Finding Cis-Regulatory Regions in Long Noncoding RNA Loci
Groff, Abigail F.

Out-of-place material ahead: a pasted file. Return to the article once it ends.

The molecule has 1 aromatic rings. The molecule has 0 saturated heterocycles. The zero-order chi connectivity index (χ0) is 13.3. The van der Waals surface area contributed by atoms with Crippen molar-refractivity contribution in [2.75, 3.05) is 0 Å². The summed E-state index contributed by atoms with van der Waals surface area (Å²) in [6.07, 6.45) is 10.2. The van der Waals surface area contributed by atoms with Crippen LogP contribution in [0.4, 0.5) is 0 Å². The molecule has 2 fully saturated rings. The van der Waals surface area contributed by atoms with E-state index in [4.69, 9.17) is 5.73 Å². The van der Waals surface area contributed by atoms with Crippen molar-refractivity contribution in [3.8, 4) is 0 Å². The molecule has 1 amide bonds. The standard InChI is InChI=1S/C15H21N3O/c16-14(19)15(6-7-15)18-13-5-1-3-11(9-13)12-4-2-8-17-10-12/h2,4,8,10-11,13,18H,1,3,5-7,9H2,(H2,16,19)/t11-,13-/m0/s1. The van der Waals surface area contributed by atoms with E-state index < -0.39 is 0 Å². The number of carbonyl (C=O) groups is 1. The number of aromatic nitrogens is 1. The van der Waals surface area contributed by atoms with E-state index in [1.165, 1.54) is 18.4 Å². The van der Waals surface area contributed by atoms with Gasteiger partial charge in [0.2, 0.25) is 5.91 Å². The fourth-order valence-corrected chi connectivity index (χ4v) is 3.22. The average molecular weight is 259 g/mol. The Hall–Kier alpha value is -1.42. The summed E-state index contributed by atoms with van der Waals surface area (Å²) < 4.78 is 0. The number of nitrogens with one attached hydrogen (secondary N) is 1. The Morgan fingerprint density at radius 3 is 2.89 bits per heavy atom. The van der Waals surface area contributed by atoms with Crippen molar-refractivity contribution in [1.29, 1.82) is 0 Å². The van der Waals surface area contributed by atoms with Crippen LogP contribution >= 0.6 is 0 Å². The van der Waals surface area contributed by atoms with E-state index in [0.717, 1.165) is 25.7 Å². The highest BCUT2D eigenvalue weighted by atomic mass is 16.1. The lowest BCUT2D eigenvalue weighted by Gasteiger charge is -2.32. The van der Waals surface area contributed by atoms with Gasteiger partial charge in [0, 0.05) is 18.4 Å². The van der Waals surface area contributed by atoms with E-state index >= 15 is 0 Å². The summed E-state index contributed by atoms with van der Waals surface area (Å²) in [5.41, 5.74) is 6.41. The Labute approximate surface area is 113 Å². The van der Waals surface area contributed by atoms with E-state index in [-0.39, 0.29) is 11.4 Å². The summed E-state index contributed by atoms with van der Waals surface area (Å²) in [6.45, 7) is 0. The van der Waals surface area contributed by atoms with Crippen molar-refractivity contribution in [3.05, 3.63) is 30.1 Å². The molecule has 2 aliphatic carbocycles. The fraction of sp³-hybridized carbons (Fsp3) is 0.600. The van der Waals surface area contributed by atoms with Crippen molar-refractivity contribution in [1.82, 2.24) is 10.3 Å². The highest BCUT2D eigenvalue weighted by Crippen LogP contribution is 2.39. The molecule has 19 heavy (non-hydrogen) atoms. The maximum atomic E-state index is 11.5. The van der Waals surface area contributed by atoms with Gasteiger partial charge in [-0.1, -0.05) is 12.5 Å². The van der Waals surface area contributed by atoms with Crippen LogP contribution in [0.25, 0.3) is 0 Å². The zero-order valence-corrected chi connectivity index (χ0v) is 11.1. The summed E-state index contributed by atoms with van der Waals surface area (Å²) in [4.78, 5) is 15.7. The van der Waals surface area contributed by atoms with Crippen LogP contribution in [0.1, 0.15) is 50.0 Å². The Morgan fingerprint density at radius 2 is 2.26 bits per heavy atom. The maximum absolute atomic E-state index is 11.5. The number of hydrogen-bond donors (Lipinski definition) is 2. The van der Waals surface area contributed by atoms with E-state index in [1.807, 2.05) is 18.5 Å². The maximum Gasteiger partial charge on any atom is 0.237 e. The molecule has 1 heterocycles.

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AbstractWe currently understand very little about how the genome functions. Up to 80% of the genome is transcribed, but much of biology focuses on the ~1-5% that codes for proteins. This narrow focus leaves many newly cataloged noncoding transcripts wholly uncharacterized. For the noncoding transcripts that have been studied using cellular and molecular biology techniques, only a handful of animal models have been generated. My PhD work centers on studying the physiological relevance of a set of long intergenic noncoding RNAs (lincRNAs) implicated in development or disease. Specifically, my studies focus on demonstrating how these lincRNA loci affect gene regulation in their local gene neighborhoods (in cis). The first step in this quest is to disentangle whether the RNA transcript or the noncoding DNA within the lincRNA locus is responsible for genetic regulation. I have found that at least six of the thirteen lincRNA loci we examined may function in cis, and have demonstrated that at least two of these loci contain DNA-based enhancers that can explain the functionality of the locus. Collectively, these data provide a foundation from which to address the questions of how noncoding loci influence expression in their local gene neighborhoods, and which molecular species (DNA or RNA) is/are responsible for affecting that function.
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